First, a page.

In July 1945, Harry Truman, Winston Churchill, and Joseph Stalin convened in Berlin to negotiate the fate of the world in the aftermath of World War II. The agenda included the division of Europe between East and West and the ongoing war with Japan (which would end less than a month later with America’s nuclear strike). To break the ice in these tense discussions, Truman requested a private performance by the young virtuoso violinist Stuart Canin, who had fought as a GI on the front lines earlier that year. In Sam Ball’s short documentary, a 90-year-old Canin recalls his performance with wit and verve. The Rifleman’s Violin was produced by Abraham D. Sofaer for the Potsdam Revisited: Overture to the Cold War multimedia project created by Citizen Film in partnership with the Hoover Institution Archive at Stanford University.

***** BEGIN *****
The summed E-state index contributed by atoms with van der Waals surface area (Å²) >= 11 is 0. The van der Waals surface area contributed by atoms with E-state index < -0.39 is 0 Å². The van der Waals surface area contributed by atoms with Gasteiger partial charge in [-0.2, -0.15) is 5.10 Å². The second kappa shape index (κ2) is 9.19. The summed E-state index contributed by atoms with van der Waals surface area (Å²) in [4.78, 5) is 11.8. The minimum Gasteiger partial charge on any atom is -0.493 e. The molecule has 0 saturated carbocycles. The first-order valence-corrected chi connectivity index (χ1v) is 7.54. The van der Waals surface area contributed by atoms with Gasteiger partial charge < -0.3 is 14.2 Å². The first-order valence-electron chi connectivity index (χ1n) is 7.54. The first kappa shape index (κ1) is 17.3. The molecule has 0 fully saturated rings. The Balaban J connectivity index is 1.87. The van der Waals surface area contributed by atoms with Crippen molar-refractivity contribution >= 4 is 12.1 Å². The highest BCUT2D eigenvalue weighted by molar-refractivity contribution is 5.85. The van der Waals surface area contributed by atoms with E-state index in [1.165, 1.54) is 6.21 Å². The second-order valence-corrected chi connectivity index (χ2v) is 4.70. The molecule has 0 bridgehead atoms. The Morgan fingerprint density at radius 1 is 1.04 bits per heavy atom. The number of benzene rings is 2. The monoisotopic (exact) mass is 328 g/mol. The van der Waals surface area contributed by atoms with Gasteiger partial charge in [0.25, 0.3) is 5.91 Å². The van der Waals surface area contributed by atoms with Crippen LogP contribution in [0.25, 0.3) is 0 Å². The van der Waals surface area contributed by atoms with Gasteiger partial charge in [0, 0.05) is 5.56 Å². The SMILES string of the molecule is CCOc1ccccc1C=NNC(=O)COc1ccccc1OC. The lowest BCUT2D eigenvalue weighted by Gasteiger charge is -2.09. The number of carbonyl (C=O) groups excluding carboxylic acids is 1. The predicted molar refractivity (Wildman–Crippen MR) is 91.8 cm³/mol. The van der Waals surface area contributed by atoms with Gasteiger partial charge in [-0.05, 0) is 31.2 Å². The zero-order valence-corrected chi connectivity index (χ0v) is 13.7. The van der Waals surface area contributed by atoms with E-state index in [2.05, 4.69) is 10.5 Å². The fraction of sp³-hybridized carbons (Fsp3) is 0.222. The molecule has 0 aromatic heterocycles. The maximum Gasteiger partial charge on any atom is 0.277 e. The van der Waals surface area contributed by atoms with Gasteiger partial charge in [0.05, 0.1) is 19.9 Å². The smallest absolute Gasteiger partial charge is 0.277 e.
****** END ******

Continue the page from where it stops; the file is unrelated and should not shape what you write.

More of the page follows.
Update: Due to severe weather, the live multimedia concert event is being replaced by projection of a concert film: Overture to the Cold War, recorded at Stanford University’s Bing Hall in November.  The Rifleman’s Violin short film will premiere as planned, followed by a Skype Q&A with violinist Stuart Canin and filmmaker Sam Ball.